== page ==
The Savory Institute have addressed that very need of scientific validation.

    http://www.savoryinstitute.com/current-news/current-news/evidence-supporting-holistic-management/ title=”Evidence Supporting Holistic Management”>

    “We have compiled a portfolio that includes peer-reviewed journal articles, theses and dissertations, and reports on Holistic Management.”



    If anyone is in doubt as to the need for better management of our pasture lands then this short video will allay those doubts. See the difference in the absorbability of grassland managed with time-based feeding with long, full recovery of the grasses before being grazed again.

    1 inch of water takes 10 seconds to infiltrate the soil.

    Compare this with the soil of the grassland, just over the fence, managed with season-long grazing.

    1 inch of water takes 7 minutes and 3 seconds to infiltrate the soil.

    After nine months of cropping, just next to this, even though the soil was not worked, it has further compacted and lost its ability to infiltrate the rain falling on it remarkably.

    1 inch of water takes 31 minutes and 13 seconds.

    Each inch of water shed as run-off loses 150 to 200 Lbs of grass production along with loss of nutrients from the soil and loss of soil though erosion.

    They say “Seeing is believing”: watch this short video and believe!

    Grassland Soil Health: Infiltration http://youtu.be/i_JOTeMg7Cw

    “Published on Apr 3, 2013

    When the rain comes, will your soil be ready? Management of grasslands is paramount to the health of our soil and water resources. Recently, conservationists with the Natural Resources Conservation Service (NRCS) in South Dakota have been studying the effects that management has on soil properties, such as infiltration, and the results are dramatic. Studies like these show that infiltration is significantly impacted by the management practices being implemented on the land.

    Increased infiltration resulting from better management means that the water that falls on an operation will benefit that operation. Changes in management don’t have to be drastic to have a positive influence on infiltration and ultimately the health of your natural resources and your bottom line.

    Learn more about soil and how to keep it healthy and productive.
    Visit the Soil Health Information Center: http://www.nrcs.usda.gov/wps/portal/nrcs/main/national/soils/health/

    For more information on this infiltration project, contact NRCS South Dakota at (605) 352-1200 or visit http://www.sd.nrcs.usda.gov. NRCS field offices are located across South Dakota and can help you learn more about soil and management practices for better soil health.

    For information about range and pastureland management in South Dakota, visit: http://www.sd.nrcs.usda.gov/technical/Range_Pasture.html



    My name is Michael, I have some training in environmental sciences and would like to add what I know to this discussion.

    Whether keeping water resources on your property is beneficial or harmful to your neighbor (near or far) depends on a great deal of factors. These include soil permeability, aquifer size, aquifer depth, local river source and end, average annual rain fall, average temperature, collection means, and local ecosystems. A lot of this data can be found online through the U.S.G.S. website and can help determine what should be safe.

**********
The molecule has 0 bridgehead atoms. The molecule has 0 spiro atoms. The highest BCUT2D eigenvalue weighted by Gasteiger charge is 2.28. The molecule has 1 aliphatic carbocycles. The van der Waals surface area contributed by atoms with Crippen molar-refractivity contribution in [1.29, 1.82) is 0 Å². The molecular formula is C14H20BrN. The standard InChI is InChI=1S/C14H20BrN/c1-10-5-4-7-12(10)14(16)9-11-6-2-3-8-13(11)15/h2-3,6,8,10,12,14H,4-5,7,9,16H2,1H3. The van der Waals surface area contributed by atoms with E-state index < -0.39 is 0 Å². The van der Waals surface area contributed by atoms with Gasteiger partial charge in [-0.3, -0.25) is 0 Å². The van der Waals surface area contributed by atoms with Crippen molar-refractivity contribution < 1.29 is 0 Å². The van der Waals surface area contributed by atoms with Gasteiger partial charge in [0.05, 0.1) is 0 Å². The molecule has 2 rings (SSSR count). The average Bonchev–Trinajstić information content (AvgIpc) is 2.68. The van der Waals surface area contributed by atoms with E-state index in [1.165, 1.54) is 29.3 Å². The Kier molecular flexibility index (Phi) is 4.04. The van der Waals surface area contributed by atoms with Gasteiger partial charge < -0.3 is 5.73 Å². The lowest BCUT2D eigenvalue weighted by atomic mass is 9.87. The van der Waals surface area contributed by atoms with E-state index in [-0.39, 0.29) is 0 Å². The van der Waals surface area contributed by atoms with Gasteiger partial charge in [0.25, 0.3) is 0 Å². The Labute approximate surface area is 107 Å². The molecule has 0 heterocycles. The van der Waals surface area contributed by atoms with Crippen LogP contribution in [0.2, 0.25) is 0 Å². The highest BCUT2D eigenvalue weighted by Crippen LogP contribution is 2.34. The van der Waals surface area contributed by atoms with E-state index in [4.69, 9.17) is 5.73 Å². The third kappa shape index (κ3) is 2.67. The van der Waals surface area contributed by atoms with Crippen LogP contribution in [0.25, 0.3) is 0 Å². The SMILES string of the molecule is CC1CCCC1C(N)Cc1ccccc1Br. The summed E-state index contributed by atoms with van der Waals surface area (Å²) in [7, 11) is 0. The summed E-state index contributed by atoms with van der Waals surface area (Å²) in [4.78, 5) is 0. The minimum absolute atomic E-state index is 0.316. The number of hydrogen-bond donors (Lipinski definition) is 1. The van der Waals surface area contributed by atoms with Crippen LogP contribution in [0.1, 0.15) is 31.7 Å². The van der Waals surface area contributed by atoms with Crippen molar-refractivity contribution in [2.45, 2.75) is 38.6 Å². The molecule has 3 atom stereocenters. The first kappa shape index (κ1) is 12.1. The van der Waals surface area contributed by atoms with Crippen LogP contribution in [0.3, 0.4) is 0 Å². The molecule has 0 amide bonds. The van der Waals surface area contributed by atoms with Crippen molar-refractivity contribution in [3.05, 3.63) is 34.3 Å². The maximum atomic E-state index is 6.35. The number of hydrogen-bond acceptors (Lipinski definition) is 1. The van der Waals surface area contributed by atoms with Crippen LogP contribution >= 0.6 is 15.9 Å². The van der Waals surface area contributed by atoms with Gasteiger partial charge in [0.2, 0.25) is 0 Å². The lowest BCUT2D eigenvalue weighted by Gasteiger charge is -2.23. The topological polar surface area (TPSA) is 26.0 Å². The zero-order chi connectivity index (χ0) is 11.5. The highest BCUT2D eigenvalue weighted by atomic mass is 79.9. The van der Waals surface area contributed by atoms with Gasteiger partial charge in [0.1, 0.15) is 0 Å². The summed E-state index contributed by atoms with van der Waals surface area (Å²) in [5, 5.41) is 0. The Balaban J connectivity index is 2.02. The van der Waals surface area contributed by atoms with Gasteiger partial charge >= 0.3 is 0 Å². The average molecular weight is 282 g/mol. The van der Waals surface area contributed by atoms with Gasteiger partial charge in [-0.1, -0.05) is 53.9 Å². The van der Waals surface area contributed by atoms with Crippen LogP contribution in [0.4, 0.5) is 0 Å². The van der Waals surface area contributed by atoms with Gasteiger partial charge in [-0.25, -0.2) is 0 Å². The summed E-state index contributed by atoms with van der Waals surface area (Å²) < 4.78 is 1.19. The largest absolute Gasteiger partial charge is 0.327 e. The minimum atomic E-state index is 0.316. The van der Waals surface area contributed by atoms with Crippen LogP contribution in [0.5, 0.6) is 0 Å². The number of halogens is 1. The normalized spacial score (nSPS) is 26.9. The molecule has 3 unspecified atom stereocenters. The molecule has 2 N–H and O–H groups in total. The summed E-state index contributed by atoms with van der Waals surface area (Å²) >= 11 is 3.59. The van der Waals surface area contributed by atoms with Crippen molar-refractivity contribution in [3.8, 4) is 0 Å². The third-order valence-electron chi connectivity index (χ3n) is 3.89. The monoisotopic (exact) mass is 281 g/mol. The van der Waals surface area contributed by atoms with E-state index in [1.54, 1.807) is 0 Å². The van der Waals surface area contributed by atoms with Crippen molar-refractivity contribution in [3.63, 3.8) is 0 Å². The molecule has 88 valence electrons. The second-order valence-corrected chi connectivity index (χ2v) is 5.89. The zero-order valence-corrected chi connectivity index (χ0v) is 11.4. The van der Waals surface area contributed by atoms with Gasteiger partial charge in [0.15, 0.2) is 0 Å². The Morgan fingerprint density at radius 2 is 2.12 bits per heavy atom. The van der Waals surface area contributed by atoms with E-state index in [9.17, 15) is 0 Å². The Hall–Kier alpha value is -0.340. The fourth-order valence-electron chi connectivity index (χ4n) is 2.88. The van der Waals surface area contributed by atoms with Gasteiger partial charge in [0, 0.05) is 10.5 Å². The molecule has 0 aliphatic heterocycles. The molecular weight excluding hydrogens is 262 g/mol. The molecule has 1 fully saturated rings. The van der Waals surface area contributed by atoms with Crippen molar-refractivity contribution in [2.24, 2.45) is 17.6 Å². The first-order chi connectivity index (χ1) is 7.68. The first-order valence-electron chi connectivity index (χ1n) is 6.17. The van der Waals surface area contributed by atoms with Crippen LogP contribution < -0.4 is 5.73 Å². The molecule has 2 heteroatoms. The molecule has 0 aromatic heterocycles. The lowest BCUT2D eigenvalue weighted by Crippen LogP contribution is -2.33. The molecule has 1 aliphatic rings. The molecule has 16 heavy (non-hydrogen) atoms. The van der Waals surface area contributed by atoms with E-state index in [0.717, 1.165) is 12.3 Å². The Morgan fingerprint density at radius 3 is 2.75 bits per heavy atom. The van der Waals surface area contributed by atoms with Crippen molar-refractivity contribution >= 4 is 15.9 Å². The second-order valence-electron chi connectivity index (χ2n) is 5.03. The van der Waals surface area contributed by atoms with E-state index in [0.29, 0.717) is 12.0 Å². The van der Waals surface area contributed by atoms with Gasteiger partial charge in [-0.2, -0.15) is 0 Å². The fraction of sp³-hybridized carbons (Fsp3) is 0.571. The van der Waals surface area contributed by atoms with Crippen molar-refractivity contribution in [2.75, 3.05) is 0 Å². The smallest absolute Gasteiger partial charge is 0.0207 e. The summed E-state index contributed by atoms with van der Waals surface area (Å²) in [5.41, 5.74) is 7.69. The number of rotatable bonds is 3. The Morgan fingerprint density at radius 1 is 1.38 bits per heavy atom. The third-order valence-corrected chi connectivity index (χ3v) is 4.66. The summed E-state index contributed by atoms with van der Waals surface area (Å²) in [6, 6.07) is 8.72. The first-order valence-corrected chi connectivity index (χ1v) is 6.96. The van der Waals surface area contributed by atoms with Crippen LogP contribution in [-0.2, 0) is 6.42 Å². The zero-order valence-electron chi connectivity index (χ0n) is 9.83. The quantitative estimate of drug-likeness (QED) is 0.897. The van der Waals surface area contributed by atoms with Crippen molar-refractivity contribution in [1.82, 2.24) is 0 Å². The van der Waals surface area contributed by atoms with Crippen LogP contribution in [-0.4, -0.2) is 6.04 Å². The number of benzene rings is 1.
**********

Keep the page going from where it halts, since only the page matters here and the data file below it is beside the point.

If you live over a large aquifer that is fairly close to the surface, collecting rain water for personal use should be fine. Unless you have nearly impermeable soil, then that water needs to flow somewhere with more permeable soil to recharge the aquifer. If your river comes from surface water runoff, and you have limited rain fall, you should allow the water to runoff into the river instead of collecting it. This is particularly true if the river terminates in a lake, pond, or other form of standing fresh water, less so if it terminates in a saline body. If much of your local wildlife still utilizes the water resources on or near your property, collecting that water can mean that those animals will start to suffer, or they may spend more time interfering with what you’re trying to do. If you collect most of your water in soil basins, low areas you create for this purpose, you create unexpected standing water. This can help recharge the local aquifer directly under your basins, but takes water from other aquifers that the water may have flowed towards. That’s really only a problem if the local area is dotted with many small aquifers instead of a single larger one, or even a few larger ones. If you live in an area that is particularly dry, collecting rain water can be beneficial to you, but be careful and not collect too much, as that will harm others. Also, if you are in an area prone to flash floods, collect the water in man made containers or very carefully designed basins. If you collect the water in simple basins, you can suffer from more localized flash flood damage, or potentially soil liquefaction.

    These are just some basic ideas, and your specific situation needs to be studied pretty thoroughly before you design much with this. In most cases a single rain barrel to water some plants is safe, but much more will change your local water system. Also, in some areas collecting rain water is illegal, so make sure you won’t get into trouble collecting your rain water runoff.

    As for whether or not Colorado’s runoff will affect Kansas, it would take a detailed survey of the water system in the area to determine that. I do not know if one was done before enacting the law you are referencing.